Just when you thought you knew all you needed to at this stage in the development of science, a medical marvel steps in to set the record straight. No points for you if you named all of the blood groups. But if we told you we missed out on one of the rarest blood groups in the world? A blood phenotype so rare that it shows up in no more than 4 in every million humans.
Blood types are classified basically as combinations of the ABO phenotypes.
These include all of the regular blood groups that we usually witness – A, B, O and AB. The compatibility and differences in the blood types rely on the different kinds of antigens and antibodies each contain, and their reaction with each other. This alongside other characteristics like the Rh factor.
The Bombay blood type, h/h or Oh is present in less than 0.0004% of the world’s population.
First discovered in 1952 by Dr. Y G Bhide, the Bombay Blood type is largely recognised as the rarest blood group in the world. In an observation of the blood type’s reaction with the commonly recognised blood phenotypes, it was found that the Bombay Blood type contained a previously unknown antigen – H.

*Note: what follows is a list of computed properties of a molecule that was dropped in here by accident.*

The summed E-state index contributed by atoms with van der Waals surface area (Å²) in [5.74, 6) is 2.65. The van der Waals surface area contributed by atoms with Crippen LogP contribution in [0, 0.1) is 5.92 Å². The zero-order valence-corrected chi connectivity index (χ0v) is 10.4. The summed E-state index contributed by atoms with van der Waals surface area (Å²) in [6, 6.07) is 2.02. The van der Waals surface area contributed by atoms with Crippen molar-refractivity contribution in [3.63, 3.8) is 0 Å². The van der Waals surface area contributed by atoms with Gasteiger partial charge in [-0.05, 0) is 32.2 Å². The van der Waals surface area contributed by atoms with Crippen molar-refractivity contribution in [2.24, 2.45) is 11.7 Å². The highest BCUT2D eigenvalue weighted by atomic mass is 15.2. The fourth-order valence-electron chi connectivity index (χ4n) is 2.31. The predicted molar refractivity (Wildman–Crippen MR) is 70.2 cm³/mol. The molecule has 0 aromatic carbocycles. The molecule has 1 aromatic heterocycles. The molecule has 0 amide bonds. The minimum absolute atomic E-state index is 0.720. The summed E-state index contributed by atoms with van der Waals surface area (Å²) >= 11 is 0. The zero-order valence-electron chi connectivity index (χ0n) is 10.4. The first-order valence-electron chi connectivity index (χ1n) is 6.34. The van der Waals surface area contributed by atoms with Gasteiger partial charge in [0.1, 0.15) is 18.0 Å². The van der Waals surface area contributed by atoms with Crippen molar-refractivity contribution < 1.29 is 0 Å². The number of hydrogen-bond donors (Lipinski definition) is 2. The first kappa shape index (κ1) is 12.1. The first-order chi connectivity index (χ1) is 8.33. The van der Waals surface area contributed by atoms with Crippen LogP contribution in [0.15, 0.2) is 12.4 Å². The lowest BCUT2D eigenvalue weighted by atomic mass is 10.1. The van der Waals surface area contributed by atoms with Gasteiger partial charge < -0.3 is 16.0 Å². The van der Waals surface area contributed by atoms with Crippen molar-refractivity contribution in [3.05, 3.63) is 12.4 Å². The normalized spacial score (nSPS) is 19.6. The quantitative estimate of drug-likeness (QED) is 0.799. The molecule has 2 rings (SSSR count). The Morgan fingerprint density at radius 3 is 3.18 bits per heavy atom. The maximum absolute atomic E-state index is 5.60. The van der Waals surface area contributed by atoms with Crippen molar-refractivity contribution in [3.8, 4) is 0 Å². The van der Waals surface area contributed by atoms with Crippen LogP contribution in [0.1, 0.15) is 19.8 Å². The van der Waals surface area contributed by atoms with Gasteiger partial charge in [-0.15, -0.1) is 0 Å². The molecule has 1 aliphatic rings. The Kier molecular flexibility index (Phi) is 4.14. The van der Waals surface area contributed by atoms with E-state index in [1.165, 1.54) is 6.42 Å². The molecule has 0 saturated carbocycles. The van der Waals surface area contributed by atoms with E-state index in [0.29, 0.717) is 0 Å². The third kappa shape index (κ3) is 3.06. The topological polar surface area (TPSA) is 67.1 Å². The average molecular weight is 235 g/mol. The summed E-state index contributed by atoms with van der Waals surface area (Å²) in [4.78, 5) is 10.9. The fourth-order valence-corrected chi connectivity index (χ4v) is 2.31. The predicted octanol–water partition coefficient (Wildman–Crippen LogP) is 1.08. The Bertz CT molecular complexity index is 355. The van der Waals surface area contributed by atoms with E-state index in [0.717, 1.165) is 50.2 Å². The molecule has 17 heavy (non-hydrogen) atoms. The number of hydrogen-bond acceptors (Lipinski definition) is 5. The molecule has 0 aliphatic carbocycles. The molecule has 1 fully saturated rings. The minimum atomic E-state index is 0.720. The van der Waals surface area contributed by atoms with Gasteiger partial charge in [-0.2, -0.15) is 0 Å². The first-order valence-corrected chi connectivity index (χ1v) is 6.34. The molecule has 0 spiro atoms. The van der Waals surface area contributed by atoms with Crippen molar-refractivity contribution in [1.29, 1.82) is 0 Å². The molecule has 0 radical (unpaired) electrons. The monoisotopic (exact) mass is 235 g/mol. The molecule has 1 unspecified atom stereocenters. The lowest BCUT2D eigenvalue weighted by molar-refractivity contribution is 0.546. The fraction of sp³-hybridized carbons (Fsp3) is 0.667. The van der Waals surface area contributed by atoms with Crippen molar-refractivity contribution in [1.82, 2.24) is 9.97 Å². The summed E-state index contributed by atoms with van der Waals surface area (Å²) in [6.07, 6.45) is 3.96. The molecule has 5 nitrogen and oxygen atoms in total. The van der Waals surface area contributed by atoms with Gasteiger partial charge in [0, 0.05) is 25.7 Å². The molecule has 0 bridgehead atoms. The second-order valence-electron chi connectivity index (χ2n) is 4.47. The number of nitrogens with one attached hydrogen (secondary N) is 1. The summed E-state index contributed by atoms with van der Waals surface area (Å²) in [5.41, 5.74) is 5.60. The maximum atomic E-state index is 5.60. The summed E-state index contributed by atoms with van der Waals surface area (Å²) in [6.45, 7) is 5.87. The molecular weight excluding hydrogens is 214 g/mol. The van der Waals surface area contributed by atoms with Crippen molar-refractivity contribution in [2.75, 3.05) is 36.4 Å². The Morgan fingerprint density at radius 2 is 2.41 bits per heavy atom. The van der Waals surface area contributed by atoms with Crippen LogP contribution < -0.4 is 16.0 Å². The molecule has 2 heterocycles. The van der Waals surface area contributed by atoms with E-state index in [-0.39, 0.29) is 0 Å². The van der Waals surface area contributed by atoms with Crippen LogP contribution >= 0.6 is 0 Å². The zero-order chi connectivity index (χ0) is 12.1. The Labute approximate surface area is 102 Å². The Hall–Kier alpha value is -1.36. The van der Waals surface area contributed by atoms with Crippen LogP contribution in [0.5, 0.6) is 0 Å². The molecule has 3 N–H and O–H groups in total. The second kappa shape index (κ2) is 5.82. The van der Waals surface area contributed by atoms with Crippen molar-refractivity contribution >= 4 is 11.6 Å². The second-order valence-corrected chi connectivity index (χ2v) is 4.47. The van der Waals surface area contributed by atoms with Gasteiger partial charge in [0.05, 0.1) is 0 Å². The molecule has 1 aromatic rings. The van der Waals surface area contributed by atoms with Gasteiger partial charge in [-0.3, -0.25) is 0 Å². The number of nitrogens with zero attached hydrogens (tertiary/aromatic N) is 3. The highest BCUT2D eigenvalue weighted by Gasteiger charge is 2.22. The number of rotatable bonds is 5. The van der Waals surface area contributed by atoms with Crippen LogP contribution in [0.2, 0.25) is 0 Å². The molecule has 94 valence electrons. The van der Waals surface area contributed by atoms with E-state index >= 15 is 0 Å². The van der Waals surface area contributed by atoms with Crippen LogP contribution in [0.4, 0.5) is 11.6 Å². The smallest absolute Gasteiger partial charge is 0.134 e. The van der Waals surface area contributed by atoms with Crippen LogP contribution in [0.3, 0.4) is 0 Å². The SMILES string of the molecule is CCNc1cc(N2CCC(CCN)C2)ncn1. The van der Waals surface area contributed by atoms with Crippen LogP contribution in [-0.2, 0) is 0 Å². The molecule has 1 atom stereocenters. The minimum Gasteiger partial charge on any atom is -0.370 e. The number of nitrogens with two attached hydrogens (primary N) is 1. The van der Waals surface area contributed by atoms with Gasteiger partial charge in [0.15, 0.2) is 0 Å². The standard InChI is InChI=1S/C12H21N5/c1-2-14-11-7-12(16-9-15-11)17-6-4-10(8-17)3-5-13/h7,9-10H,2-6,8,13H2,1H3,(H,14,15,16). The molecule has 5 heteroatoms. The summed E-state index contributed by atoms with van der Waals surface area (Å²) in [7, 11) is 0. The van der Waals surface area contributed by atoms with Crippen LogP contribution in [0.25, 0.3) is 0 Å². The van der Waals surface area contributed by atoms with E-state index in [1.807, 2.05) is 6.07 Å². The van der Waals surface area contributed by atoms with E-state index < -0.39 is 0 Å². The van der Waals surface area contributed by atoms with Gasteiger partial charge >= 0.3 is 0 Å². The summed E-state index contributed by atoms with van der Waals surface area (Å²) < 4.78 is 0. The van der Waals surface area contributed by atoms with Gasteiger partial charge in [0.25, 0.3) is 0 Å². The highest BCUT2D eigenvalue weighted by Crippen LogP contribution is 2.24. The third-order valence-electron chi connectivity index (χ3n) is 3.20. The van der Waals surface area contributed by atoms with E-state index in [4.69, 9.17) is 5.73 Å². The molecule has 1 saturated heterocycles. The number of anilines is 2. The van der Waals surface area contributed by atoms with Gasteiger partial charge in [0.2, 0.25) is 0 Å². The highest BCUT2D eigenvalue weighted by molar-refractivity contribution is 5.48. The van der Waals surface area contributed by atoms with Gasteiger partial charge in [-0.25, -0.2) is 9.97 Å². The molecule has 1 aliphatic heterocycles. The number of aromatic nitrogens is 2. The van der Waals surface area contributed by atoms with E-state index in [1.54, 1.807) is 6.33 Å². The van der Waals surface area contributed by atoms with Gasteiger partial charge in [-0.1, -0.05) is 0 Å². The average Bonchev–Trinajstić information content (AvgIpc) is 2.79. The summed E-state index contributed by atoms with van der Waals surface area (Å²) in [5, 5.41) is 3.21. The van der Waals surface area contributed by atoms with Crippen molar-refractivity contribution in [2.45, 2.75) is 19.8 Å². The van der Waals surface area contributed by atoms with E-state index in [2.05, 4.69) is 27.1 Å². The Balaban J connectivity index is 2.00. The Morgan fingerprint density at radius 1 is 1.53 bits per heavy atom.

Antigens A and B are both found to be made from antigen H. So, people with the Bombay phenotype can donate blood but not serve as recipients.
The Bombay phenotype is allowed to donate red blood cells to any of the blood types within the ABO phenotype realm, the reverse, however, is not possible. People with the Bombay phenotype can only receive blood from their own group because of the antigen reactions that may cause defects in the receiver’s immunology.
The Bombay phenotype is usually found within close knit communities.
With as many as 0.01% of people from Mumbai who could be carrying the Bombay phenotype, the rare blood type is usually the result of both parents carrying a recessive allele which will result in the child having the h/h blood group. Close knit communities, or even inbreeding, seem to be the cause of the blood type.